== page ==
You can read my full review below!

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The people of Valdeor are waiting, breathless with anticipation, as they hope for the promised new beginning to arrive.

They are unaware that their hopes rest on a young shepherd boy, Alloryn, and Lauressa, a princess from another age, hidden from her people for countless years.

One must decide if he is willing to embrace an unexpected identity and purpose, while the other must embark on a quest to learn if she possesses the virtues necessary to be a queen.

Neither is prepared for what comes next.

The people of Valdeor are waiting for a new beginning.

But will it ever come?

In Champion of Valdeor, Sandralena Hanley has crafted a tale reminiscent of Arthurian legends. Readers who are longing for a story full of epic quests, daring champions, and virtuous rulers of legend, will find none of that missing here.

While the tale might have benefitted from being longer, so that some characters could be developed further, Champion of Valdeor remains a deeply enjoyable read, full of what we all long for most: adventures abundant, heroes just and true, and a purpose truly worth pursuing.

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You can connect with Sandralena on Instagram and her author website!

Champion of Valdeor is available on Bookshop and Amazon. And don’t forget to leave a review on Goodreads once you’ve finished reading!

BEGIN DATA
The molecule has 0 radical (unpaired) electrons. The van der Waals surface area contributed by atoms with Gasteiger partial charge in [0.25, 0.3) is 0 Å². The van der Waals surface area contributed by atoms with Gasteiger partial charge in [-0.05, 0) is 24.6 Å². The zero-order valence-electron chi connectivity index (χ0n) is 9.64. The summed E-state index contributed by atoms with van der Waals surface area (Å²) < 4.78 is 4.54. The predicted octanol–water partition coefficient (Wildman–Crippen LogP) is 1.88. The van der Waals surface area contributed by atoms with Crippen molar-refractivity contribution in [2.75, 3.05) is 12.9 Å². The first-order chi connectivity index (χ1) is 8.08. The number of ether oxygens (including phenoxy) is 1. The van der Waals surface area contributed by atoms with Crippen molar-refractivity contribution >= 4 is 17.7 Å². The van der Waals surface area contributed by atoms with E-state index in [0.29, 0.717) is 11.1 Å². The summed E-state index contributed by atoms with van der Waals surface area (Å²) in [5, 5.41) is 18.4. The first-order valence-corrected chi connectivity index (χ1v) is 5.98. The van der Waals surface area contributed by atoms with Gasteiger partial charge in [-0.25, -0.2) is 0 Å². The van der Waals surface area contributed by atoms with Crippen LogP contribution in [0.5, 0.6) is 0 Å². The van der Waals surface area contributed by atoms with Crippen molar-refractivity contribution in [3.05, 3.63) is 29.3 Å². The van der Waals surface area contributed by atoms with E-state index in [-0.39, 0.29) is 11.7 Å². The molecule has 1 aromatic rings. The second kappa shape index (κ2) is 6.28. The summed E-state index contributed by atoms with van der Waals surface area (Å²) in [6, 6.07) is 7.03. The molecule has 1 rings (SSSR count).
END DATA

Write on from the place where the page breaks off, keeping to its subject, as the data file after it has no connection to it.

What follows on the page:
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Later this week, there’s a new excerpt for Penelope Grace and the Winter Carousel and the next installment! Don’t forget that all subscribers are entered to win an art print of their favorite illustration from the story 🙂

You can find more information on the giveaway here and subscribe below!

What do you get when you subscribe?

  • Four weekly installments of Penelope Grace and the Winter Carousel
  • Illustrations to accompany the story
  • A chance to win our giveaway
  • Access to all past and future book releases, as long as you remain a subscriber!

That’s all the bookish news I have for today! I hope to see you back here for the next installment of Penelope Grace’s wintry adventures!

Alexandria

Book Review: The Secret Lake

I happened upon this children’s mystery adventure by Karen Inglis several weeks ago, and I’m so glad I did! This is a charming, endearing tale, absolutely perfect for families to read and enjoy together. Read my full review below!